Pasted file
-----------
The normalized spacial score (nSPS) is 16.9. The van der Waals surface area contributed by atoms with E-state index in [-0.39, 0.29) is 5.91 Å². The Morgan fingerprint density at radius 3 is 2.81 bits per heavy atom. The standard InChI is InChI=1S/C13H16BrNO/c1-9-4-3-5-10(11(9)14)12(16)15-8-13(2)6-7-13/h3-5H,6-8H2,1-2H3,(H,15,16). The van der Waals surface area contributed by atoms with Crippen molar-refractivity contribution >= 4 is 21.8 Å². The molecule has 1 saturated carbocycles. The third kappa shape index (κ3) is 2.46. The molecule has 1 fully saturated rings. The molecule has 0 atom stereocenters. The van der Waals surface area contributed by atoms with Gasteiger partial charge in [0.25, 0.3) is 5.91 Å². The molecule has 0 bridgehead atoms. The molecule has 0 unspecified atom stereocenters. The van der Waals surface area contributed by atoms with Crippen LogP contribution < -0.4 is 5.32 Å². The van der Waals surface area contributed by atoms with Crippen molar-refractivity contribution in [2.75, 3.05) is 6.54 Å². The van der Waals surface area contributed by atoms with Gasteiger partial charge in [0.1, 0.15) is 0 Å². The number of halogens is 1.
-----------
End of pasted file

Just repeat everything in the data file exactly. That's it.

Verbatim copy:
The normalized spacial score (nSPS) is 16.9. The van der Waals surface area contributed by atoms with E-state index in [-0.39, 0.29) is 5.91 Å². The Morgan fingerprint density at radius 3 is 2.81 bits per heavy atom. The standard InChI is InChI=1S/C13H16BrNO/c1-9-4-3-5-10(11(9)14)12(16)15-8-13(2)6-7-13/h3-5H,6-8H2,1-2H3,(H,15,16). The van der Waals surface area contributed by atoms with Crippen molar-refractivity contribution >= 4 is 21.8 Å². The molecule has 1 saturated carbocycles. The third kappa shape index (κ3) is 2.46. The molecule has 1 fully saturated rings. The molecule has 0 atom stereocenters. The van der Waals surface area contributed by atoms with Gasteiger partial charge in [0.25, 0.3) is 5.91 Å². The molecule has 0 bridgehead atoms. The molecule has 0 unspecified atom stereocenters. The van der Waals surface area contributed by atoms with Crippen LogP contribution < -0.4 is 5.32 Å². The van der Waals surface area contributed by atoms with Crippen molar-refractivity contribution in [2.75, 3.05) is 6.54 Å². The van der Waals surface area contributed by atoms with Gasteiger partial charge in [0.1, 0.15) is 0 Å². The number of halogens is 1.